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Matthew Healy of The 1975 performs on stage during The Meadows Music Arts Festival on Oct. 2, 2016 in Queens, New York. (ANGELA WEISS/AFP/Getty Images)

Matthew Healy of The 1975 performs on stage during The Meadows Music Arts Festival on Oct. 2, 2016 in Queens, New York. (ANGELA WEISS/AFP/Getty Images)

By Cailey Gleeson

The 1975 may just be a band—or an odd way to phrase a year for those unaware of their music—but to many they are so much more.

As embarrassing as it is to admit, I was first exposed to The 1975 after Harry Styles tweeted lyrics from their hit song “Chocolate” in 2013. Even though this was still relatively before they reached global success, I still wish I would’ve discovered their music much sooner.

From the moment they made their way onto my playlists, The 1975 have spoken to me on a different level. Their music makes me fall in love with the idea of falling in love—but is also there to pick up the pieces when my heart gets broken.

Aside from the music, the emphasis on aesthetics is another aspect of the band that I find especially intriguing.

Their self-titled debut album was accompanied by a particular black and white theme that appealed to the universal Tumblr aesthetic that countless teens strive towards. In sharp contrast, “I like it when you sleep for you are so beautiful yet so unaware of it” not only ushered in seventeen new songs, but the introduction of an entirely new aesthetic—pastel pink.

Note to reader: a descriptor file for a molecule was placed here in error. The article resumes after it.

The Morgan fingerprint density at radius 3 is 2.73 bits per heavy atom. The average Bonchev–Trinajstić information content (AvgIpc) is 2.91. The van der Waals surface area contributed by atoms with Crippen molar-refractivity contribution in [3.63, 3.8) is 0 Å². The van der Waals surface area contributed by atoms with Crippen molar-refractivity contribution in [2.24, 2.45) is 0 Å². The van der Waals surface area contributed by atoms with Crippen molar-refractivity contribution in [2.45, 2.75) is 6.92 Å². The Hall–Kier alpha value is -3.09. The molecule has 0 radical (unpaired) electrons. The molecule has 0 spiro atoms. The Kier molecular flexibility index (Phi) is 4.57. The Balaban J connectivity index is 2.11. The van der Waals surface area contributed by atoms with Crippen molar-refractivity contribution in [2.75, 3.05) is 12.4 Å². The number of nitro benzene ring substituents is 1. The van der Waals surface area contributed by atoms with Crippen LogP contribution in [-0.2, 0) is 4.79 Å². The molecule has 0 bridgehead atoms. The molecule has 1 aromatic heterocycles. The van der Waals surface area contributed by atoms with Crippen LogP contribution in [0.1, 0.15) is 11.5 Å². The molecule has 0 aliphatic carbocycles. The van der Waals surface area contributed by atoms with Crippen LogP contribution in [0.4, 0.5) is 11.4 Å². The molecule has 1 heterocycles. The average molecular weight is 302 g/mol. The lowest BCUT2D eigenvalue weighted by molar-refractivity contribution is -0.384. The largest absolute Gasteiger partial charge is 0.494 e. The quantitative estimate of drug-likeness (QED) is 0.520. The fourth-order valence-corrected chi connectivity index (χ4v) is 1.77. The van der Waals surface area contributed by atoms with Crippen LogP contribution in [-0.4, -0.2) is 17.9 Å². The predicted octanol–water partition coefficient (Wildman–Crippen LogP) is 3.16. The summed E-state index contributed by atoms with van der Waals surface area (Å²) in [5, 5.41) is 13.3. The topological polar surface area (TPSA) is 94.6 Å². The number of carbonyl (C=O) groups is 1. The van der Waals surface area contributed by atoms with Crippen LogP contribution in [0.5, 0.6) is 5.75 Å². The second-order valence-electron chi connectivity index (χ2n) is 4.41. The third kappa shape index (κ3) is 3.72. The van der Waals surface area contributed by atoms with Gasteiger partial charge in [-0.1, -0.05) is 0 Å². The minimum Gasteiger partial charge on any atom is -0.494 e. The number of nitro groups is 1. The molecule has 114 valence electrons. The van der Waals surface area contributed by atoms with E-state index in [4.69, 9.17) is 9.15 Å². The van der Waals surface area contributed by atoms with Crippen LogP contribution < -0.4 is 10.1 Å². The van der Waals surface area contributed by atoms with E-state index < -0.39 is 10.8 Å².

One would think that it would be nearly impossible to pull off such a change, but the juxtaposition of the eras was accomplished with such ease that it was almost supernatural.

If their music and aesthetically pleasing image weren’t enough, the ways in which they treat their supporters is simply beautiful.

Each of the band members genuinely care about every one of their fans. In countless interviews, they have mentioned that they are eternally grateful for those who support them. As opposed to many other artists, the members of The 1975 actually keep the gifts they receive from fans and read through the countless letters in which their supporters have poured their hearts out to them.

Every time they have toured since their debut on American charts, tickets have always tragically sold out within minutes and I was always a second too late while purchasing. Needless to say, the inability to see them caused me to feel like my years of unwavering support were in vain—but that all changed this past summer.

Through extensive research—ranging from Reddit threads to other completely reputable sources—I learned that The 1975 would be performing at the 25th anniversary of Lollapalooza and scrambled to get tickets the minute they were released to the public.

Whether it was pure luck or some divine force at work, the night before their Lollapalooza performance consisted of running into none other than front man Matty Healy and saxophonist John Waugh—which was hands-down the best experience of my life.

While I may have only seen the performers at their designated stage and missed out on the full “Lolla experience” on the day I attended the festival, the eight hours of queuing near the barricade in anticipation for their set completely paid off. Finally being able to attend a live show caused me to fall deeper in love with their music—and I didn’t think that was possible.

In short, there is just inexplicable element surrounding their concerts that make you feel so alive. It could be the pulsating neon lights that illuminate the venue, but it might also be the spectacular music that doesn’t waver from the quality of the recorded versions. Whatever it may be, it must be known that every member of the band puts their heart and soul into every performance.

Their festival performance was nothing short of incredible, but the intimate setting of their House of Blues gig the following night will be forever ingrained in my memory.

Healy once said, “All these kids at the moment are living out their lives soundtracked to The 1975.”

I’m one of those kids—and I wouldn’t have it any other way.

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